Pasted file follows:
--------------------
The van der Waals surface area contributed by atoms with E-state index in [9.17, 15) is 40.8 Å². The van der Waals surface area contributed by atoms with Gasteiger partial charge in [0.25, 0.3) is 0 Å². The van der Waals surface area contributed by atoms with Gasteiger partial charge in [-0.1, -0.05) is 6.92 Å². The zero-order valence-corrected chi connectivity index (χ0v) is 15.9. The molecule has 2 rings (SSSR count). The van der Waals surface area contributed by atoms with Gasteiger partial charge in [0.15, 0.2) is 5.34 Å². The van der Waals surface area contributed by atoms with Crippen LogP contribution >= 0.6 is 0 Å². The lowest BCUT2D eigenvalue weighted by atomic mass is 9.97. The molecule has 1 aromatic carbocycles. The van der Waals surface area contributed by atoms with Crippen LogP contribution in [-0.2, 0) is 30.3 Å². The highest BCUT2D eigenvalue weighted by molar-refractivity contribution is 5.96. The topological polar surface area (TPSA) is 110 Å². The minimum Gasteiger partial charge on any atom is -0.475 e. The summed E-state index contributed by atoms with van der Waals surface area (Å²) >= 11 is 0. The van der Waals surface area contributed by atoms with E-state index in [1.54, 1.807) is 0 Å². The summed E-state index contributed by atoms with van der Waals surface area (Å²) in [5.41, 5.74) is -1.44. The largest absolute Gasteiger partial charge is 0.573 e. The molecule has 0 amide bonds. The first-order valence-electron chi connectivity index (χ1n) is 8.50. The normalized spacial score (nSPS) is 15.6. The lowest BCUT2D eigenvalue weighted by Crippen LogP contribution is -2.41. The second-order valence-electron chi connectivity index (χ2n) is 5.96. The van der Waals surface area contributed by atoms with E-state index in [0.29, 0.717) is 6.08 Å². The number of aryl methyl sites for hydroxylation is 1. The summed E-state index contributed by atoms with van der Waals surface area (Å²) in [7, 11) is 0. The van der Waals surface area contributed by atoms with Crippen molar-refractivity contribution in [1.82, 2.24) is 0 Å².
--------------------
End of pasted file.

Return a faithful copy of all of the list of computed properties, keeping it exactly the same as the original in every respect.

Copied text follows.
The van der Waals surface area contributed by atoms with E-state index in [9.17, 15) is 40.8 Å². The van der Waals surface area contributed by atoms with Gasteiger partial charge in [0.25, 0.3) is 0 Å². The van der Waals surface area contributed by atoms with Gasteiger partial charge in [-0.1, -0.05) is 6.92 Å². The zero-order valence-corrected chi connectivity index (χ0v) is 15.9. The molecule has 2 rings (SSSR count). The van der Waals surface area contributed by atoms with Gasteiger partial charge in [0.15, 0.2) is 5.34 Å². The van der Waals surface area contributed by atoms with Crippen LogP contribution >= 0.6 is 0 Å². The lowest BCUT2D eigenvalue weighted by atomic mass is 9.97. The molecule has 1 aromatic carbocycles. The van der Waals surface area contributed by atoms with Crippen LogP contribution in [-0.2, 0) is 30.3 Å². The highest BCUT2D eigenvalue weighted by molar-refractivity contribution is 5.96. The topological polar surface area (TPSA) is 110 Å². The minimum Gasteiger partial charge on any atom is -0.475 e. The summed E-state index contributed by atoms with van der Waals surface area (Å²) >= 11 is 0. The van der Waals surface area contributed by atoms with E-state index in [1.54, 1.807) is 0 Å². The summed E-state index contributed by atoms with van der Waals surface area (Å²) in [5.41, 5.74) is -1.44. The largest absolute Gasteiger partial charge is 0.573 e. The molecule has 0 amide bonds. The first-order valence-electron chi connectivity index (χ1n) is 8.50. The normalized spacial score (nSPS) is 15.6. The lowest BCUT2D eigenvalue weighted by Crippen LogP contribution is -2.41. The second-order valence-electron chi connectivity index (χ2n) is 5.96. The van der Waals surface area contributed by atoms with E-state index in [0.29, 0.717) is 6.08 Å². The number of aryl methyl sites for hydroxylation is 1. The summed E-state index contributed by atoms with van der Waals surface area (Å²) in [7, 11) is 0. The van der Waals surface area contributed by atoms with Crippen molar-refractivity contribution in [1.82, 2.24) is 0 Å².